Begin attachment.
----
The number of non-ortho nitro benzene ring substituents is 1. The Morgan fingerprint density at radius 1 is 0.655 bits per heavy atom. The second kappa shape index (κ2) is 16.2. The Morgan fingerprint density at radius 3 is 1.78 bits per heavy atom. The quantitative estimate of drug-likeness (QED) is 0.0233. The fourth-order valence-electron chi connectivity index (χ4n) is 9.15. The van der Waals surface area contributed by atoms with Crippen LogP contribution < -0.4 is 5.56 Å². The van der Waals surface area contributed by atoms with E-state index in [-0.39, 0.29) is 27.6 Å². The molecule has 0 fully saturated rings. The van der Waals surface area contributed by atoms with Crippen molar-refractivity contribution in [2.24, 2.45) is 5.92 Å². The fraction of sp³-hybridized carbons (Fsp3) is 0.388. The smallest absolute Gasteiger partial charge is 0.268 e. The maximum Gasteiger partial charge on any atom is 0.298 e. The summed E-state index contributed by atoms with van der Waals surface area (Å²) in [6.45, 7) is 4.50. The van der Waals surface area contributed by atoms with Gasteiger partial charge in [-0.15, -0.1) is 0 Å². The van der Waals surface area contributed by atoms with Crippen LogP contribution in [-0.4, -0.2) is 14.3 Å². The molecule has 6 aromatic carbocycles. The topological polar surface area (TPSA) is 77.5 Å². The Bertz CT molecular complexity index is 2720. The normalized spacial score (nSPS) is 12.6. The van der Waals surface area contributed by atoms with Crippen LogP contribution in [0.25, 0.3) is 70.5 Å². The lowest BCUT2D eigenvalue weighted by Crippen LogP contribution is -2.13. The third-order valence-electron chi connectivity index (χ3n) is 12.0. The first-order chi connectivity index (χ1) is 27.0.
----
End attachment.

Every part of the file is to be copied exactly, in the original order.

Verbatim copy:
The number of non-ortho nitro benzene ring substituents is 1. The Morgan fingerprint density at radius 1 is 0.655 bits per heavy atom. The second kappa shape index (κ2) is 16.2. The Morgan fingerprint density at radius 3 is 1.78 bits per heavy atom. The quantitative estimate of drug-likeness (QED) is 0.0233. The fourth-order valence-electron chi connectivity index (χ4n) is 9.15. The van der Waals surface area contributed by atoms with Crippen LogP contribution < -0.4 is 5.56 Å². The van der Waals surface area contributed by atoms with E-state index in [-0.39, 0.29) is 27.6 Å². The molecule has 0 fully saturated rings. The van der Waals surface area contributed by atoms with Crippen molar-refractivity contribution in [2.24, 2.45) is 5.92 Å². The fraction of sp³-hybridized carbons (Fsp3) is 0.388. The smallest absolute Gasteiger partial charge is 0.268 e. The maximum Gasteiger partial charge on any atom is 0.298 e. The summed E-state index contributed by atoms with van der Waals surface area (Å²) in [6.45, 7) is 4.50. The van der Waals surface area contributed by atoms with Gasteiger partial charge in [-0.15, -0.1) is 0 Å². The van der Waals surface area contributed by atoms with Crippen LogP contribution in [-0.4, -0.2) is 14.3 Å². The molecule has 6 aromatic carbocycles. The topological polar surface area (TPSA) is 77.5 Å². The Bertz CT molecular complexity index is 2720. The normalized spacial score (nSPS) is 12.6. The van der Waals surface area contributed by atoms with Crippen LogP contribution in [0.25, 0.3) is 70.5 Å². The lowest BCUT2D eigenvalue weighted by Crippen LogP contribution is -2.13. The third-order valence-electron chi connectivity index (χ3n) is 12.0. The first-order chi connectivity index (χ1) is 27.0.